macbook pro SSD installation question

Discussion in 'MacBook Pro' started by skyrider1, Jun 28, 2012.

  1. skyrider1, Jun 28, 2012
    Last edited: Jun 29, 2012

    skyrider1 macrumors newbie

    Jun 28, 2012
    I've decided to upgrade my macbook with an SSD and decided not to go with the 2 drive route, just 1 drive. I just have a few questions about installation.

    1. Since I have to remove my current HD to install the SSD, how would I go about reformatting it if I need to?

    2. Also, if I install the SSD I believe I have 3 options. 1st, Install the OS with a CD, then reinstall apps. 2nd, Install OS, restore from timemachine (this will give me all apps back right?). 3rd, carbon copy it all.

    One of my concerns is with applications that give you a limited amount of installs, like microsoft. How does that work?
  2. skyrider1 thread starter macrumors newbie

    Jun 28, 2012
  3. iNewbie macrumors regular

    Aug 25, 2006
    How old is your mac? I just reformatted my 2010 by doing a command-R on boot. it download Lion from the interent I believe, but it worked like a charm. I would think when you replace the drive you could do the same thing.
  4. skyrider1 thread starter macrumors newbie

    Jun 28, 2012
    Thanks, I guess that solves my question about formatting it. I have an older mid 2009 model.

    Now I just need to figure out what way best suits me to get all of my stuff on the SSD. My main concern still being the apps that have limited installs. I would think a clone or a time machine restore would not do anything but I am assuming doing a clean install would use up another install?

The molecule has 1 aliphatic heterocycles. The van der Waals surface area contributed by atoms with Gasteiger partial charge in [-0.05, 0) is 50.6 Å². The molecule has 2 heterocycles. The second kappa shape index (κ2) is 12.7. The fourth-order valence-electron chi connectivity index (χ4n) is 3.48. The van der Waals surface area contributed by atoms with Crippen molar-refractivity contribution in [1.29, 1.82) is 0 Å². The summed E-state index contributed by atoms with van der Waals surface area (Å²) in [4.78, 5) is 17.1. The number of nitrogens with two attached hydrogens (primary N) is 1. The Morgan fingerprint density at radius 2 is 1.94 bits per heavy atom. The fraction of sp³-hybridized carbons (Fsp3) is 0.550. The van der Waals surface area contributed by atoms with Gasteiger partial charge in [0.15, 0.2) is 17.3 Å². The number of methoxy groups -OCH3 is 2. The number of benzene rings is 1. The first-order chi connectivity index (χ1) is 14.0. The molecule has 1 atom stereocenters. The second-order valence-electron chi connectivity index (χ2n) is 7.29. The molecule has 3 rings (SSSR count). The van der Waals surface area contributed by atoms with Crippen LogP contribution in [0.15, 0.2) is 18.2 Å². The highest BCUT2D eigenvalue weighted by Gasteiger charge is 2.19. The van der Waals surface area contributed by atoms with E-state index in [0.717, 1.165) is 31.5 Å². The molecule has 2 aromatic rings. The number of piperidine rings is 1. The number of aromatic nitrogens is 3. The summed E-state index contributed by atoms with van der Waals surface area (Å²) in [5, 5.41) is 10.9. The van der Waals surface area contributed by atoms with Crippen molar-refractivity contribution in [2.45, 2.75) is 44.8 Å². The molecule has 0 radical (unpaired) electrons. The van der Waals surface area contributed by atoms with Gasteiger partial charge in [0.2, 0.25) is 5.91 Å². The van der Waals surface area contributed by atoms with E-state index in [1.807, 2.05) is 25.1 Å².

5. kevink2 macrumors 65816

    Nov 2, 2008
    For Office 2011, cloning my hard drive counted as a big enough change to force reactivation. Which failed for me because earlier this year after hard drive corruption I had to reinstall. I need to call support at some point to get it resolved, until then I'm using Libreoffice.
  6. BeeJee macrumors 6502

    Nov 27, 2011
    Long Island/North Jersey
    Use carbon copy cloner. I used this to transfer all my files with ZERO problems. Awesome free program that is a godsend for situations like this
  7. skyrider1, Jun 29, 2012
    Last edited: Jun 29, 2012

    skyrider1 thread starter macrumors newbie

    Jun 28, 2012
    I'm curious why people use other programs? Can I just follow this video?

    In the end, I might just install the OS, then timemachine restore it as the last time I had to do that (after my old HD died) I didn't need to reactivate some programs.

    EDIT:I hear some people say that it is better to not do a clone as it also transfers a lot of unused files that never got deleted when apps were deleted etc.